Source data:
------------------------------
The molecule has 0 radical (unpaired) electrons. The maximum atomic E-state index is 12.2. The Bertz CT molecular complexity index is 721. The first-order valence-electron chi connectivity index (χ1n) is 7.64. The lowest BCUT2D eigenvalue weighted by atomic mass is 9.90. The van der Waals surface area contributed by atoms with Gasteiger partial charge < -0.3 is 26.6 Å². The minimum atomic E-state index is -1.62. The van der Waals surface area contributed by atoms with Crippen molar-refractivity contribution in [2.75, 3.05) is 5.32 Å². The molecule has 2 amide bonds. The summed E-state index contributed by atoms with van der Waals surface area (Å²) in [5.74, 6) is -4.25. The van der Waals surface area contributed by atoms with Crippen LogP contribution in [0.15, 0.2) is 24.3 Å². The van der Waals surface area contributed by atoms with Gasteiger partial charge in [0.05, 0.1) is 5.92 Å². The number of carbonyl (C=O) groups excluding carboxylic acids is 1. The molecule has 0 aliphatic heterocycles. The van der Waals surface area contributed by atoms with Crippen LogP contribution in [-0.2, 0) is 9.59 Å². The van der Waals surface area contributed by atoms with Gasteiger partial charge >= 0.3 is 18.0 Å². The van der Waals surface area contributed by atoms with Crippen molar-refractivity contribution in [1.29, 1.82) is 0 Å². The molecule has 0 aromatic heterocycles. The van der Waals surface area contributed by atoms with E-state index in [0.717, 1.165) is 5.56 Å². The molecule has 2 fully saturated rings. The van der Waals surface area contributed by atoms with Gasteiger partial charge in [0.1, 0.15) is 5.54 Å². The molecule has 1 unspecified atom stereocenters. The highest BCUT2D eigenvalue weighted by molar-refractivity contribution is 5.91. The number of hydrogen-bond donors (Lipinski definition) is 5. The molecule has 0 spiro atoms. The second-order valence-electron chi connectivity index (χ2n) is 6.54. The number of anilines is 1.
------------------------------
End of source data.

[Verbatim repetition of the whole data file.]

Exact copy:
The molecule has 0 radical (unpaired) electrons. The maximum atomic E-state index is 12.2. The Bertz CT molecular complexity index is 721. The first-order valence-electron chi connectivity index (χ1n) is 7.64. The lowest BCUT2D eigenvalue weighted by atomic mass is 9.90. The van der Waals surface area contributed by atoms with Gasteiger partial charge < -0.3 is 26.6 Å². The minimum atomic E-state index is -1.62. The van der Waals surface area contributed by atoms with Crippen molar-refractivity contribution in [2.75, 3.05) is 5.32 Å². The molecule has 2 amide bonds. The summed E-state index contributed by atoms with van der Waals surface area (Å²) in [5.74, 6) is -4.25. The van der Waals surface area contributed by atoms with Crippen LogP contribution in [0.15, 0.2) is 24.3 Å². The van der Waals surface area contributed by atoms with Gasteiger partial charge in [0.05, 0.1) is 5.92 Å². The number of carbonyl (C=O) groups excluding carboxylic acids is 1. The molecule has 0 aliphatic heterocycles. The van der Waals surface area contributed by atoms with Crippen LogP contribution in [-0.2, 0) is 9.59 Å². The van der Waals surface area contributed by atoms with Gasteiger partial charge >= 0.3 is 18.0 Å². The van der Waals surface area contributed by atoms with Crippen molar-refractivity contribution in [1.29, 1.82) is 0 Å². The molecule has 0 aromatic heterocycles. The van der Waals surface area contributed by atoms with E-state index in [0.717, 1.165) is 5.56 Å². The molecule has 2 fully saturated rings. The van der Waals surface area contributed by atoms with Gasteiger partial charge in [0.1, 0.15) is 5.54 Å². The molecule has 1 unspecified atom stereocenters. The highest BCUT2D eigenvalue weighted by molar-refractivity contribution is 5.91. The number of hydrogen-bond donors (Lipinski definition) is 5. The molecule has 0 spiro atoms. The second-order valence-electron chi connectivity index (χ2n) is 6.54. The number of anilines is 1.